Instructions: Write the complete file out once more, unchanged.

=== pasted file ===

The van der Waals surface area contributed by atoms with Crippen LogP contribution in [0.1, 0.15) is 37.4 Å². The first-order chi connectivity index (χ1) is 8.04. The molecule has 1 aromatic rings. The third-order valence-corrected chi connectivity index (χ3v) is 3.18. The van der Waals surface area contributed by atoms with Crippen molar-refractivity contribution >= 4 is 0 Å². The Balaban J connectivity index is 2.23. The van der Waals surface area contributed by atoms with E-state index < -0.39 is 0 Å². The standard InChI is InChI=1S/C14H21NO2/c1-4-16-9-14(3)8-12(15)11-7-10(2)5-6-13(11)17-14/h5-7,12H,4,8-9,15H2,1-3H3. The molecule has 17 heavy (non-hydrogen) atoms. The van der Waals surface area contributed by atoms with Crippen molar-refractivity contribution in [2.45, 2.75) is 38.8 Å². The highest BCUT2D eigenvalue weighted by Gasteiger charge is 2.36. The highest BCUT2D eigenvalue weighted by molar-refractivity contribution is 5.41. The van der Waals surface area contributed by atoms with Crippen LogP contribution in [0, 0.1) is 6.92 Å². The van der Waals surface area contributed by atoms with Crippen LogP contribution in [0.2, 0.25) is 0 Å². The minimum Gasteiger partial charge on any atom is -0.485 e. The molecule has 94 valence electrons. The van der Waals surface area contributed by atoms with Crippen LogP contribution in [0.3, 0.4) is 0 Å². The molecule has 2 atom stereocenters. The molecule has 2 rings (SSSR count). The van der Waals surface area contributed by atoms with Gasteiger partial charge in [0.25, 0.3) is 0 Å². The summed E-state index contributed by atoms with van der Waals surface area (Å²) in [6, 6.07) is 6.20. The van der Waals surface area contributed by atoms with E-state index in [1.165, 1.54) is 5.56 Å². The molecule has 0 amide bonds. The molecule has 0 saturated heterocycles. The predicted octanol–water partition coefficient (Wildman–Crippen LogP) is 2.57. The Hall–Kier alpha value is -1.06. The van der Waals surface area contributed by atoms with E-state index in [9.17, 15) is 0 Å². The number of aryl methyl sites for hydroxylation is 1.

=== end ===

The van der Waals surface area contributed by atoms with Crippen LogP contribution in [0.1, 0.15) is 37.4 Å². The first-order chi connectivity index (χ1) is 8.04. The molecule has 1 aromatic rings. The third-order valence-corrected chi connectivity index (χ3v) is 3.18. The van der Waals surface area contributed by atoms with Crippen molar-refractivity contribution >= 4 is 0 Å². The Balaban J connectivity index is 2.23. The van der Waals surface area contributed by atoms with E-state index < -0.39 is 0 Å². The standard InChI is InChI=1S/C14H21NO2/c1-4-16-9-14(3)8-12(15)11-7-10(2)5-6-13(11)17-14/h5-7,12H,4,8-9,15H2,1-3H3. The molecule has 17 heavy (non-hydrogen) atoms. The van der Waals surface area contributed by atoms with Crippen molar-refractivity contribution in [2.45, 2.75) is 38.8 Å². The highest BCUT2D eigenvalue weighted by Gasteiger charge is 2.36. The highest BCUT2D eigenvalue weighted by molar-refractivity contribution is 5.41. The van der Waals surface area contributed by atoms with Crippen LogP contribution in [0, 0.1) is 6.92 Å². The van der Waals surface area contributed by atoms with Crippen LogP contribution in [0.2, 0.25) is 0 Å². The minimum Gasteiger partial charge on any atom is -0.485 e. The molecule has 94 valence electrons. The van der Waals surface area contributed by atoms with Crippen LogP contribution in [0.3, 0.4) is 0 Å². The molecule has 2 atom stereocenters. The molecule has 2 rings (SSSR count). The van der Waals surface area contributed by atoms with Gasteiger partial charge in [0.25, 0.3) is 0 Å². The summed E-state index contributed by atoms with van der Waals surface area (Å²) in [6, 6.07) is 6.20. The van der Waals surface area contributed by atoms with E-state index in [1.165, 1.54) is 5.56 Å². The molecule has 0 amide bonds. The molecule has 0 saturated heterocycles. The predicted octanol–water partition coefficient (Wildman–Crippen LogP) is 2.57. The Hall–Kier alpha value is -1.06. The van der Waals surface area contributed by atoms with E-state index in [9.17, 15) is 0 Å². The number of aryl methyl sites for hydroxylation is 1.